Disparities in Distress Screening among Lung and Ovarian Cancer Survivors
Study Type/Phase: Observational
These psychosocial impacts are wide ranging and include not only anxiety related to the illness and treatment side effects such as pain, fatigue, and cognition, but also stress related to nonmedical issues such as family relationships, financial hardship, social stressors (e.g. transportation), and stigmatization. There is growing evidence that addressing the psychosocial stresses of cancer survivors increases both their longevity and quality of life. In 2015 the American College of Surgeons, Commission on Cancer (CoC) mandated Psychosocial Distress Screening for all cancer patients. Now that several years have passed since the CoC mandate, it is important for the CDC to evaluate whether cancer survivors are receiving the mandated distress screening and whether or not healthcare facilities are providing adequate support for those patients who show signs of distress.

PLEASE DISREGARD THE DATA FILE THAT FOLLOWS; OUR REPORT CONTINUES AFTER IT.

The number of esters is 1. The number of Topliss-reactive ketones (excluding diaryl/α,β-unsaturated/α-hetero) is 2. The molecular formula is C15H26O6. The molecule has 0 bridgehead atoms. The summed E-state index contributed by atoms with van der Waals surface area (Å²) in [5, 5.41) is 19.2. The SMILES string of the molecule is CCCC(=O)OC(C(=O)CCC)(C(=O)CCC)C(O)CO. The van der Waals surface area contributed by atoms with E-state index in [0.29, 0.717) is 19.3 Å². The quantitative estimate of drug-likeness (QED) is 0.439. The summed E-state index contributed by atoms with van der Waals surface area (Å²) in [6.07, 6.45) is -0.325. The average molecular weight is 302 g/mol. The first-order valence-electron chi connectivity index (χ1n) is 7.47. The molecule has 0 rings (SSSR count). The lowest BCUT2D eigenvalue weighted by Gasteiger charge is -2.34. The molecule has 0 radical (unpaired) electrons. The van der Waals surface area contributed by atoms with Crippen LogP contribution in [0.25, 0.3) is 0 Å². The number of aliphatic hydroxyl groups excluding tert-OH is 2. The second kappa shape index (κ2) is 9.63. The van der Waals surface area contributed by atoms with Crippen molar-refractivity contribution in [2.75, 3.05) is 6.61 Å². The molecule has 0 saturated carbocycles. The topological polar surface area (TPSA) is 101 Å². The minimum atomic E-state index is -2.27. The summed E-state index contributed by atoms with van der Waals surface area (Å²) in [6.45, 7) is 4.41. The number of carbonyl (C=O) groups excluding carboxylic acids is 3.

El Camino Health is one of the healthcare facilities taking part in a research project that seeks to understand the facilitators and barriers to the process of incorporating distress screening and follow-up treatment in the care of ovarian and lung cancer survivors. Results will assist the CDC’s National Comprehensive Cancer Control Program (NCCCP) with the development of information, resources, and technical assistance to support screening and intervention efforts in healthcare systems, and to evaluate the need for changes to enhance the quality of life services for cancer survivors. The project aims to evaluate ovarian and lung cancer survivors receiving psychosocial distress screening to determine whether adequate support is given and to identify any disparities in receipt of mandated care. ECH staff involved in the administration of distress screening will also have the option to participate in an interview about the decisions related to the implementation of the distress screening policies.